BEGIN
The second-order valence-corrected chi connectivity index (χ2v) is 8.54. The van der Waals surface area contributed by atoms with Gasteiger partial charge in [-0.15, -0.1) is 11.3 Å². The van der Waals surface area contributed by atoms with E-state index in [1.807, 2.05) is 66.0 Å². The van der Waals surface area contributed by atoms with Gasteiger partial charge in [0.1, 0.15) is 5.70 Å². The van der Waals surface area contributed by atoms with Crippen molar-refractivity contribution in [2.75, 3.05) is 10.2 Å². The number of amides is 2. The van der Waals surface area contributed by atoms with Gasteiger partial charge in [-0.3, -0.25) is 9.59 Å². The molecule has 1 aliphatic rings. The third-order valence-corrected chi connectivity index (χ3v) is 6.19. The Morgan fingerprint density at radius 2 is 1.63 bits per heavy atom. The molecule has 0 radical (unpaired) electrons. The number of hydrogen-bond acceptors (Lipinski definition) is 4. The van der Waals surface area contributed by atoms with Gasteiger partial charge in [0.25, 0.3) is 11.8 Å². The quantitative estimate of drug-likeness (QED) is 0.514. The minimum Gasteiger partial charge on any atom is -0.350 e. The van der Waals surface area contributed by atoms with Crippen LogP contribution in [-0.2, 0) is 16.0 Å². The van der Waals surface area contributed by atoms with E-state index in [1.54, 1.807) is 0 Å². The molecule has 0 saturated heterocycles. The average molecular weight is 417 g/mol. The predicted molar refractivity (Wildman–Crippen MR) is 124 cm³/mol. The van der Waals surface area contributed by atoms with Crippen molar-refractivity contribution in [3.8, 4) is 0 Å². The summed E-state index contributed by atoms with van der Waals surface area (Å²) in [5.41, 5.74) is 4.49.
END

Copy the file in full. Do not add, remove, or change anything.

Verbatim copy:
The second-order valence-corrected chi connectivity index (χ2v) is 8.54. The van der Waals surface area contributed by atoms with Gasteiger partial charge in [-0.15, -0.1) is 11.3 Å². The van der Waals surface area contributed by atoms with E-state index in [1.807, 2.05) is 66.0 Å². The van der Waals surface area contributed by atoms with Gasteiger partial charge in [0.1, 0.15) is 5.70 Å². The van der Waals surface area contributed by atoms with Crippen molar-refractivity contribution in [2.75, 3.05) is 10.2 Å². The number of amides is 2. The van der Waals surface area contributed by atoms with Gasteiger partial charge in [-0.3, -0.25) is 9.59 Å². The molecule has 1 aliphatic rings. The third-order valence-corrected chi connectivity index (χ3v) is 6.19. The Morgan fingerprint density at radius 2 is 1.63 bits per heavy atom. The molecule has 0 radical (unpaired) electrons. The number of hydrogen-bond acceptors (Lipinski definition) is 4. The van der Waals surface area contributed by atoms with Gasteiger partial charge in [0.25, 0.3) is 11.8 Å². The quantitative estimate of drug-likeness (QED) is 0.514. The minimum Gasteiger partial charge on any atom is -0.350 e. The van der Waals surface area contributed by atoms with Crippen LogP contribution in [-0.2, 0) is 16.0 Å². The van der Waals surface area contributed by atoms with E-state index in [1.54, 1.807) is 0 Å². The molecule has 0 saturated heterocycles. The average molecular weight is 417 g/mol. The predicted molar refractivity (Wildman–Crippen MR) is 124 cm³/mol. The van der Waals surface area contributed by atoms with Crippen molar-refractivity contribution in [3.8, 4) is 0 Å². The summed E-state index contributed by atoms with van der Waals surface area (Å²) in [5.41, 5.74) is 4.49.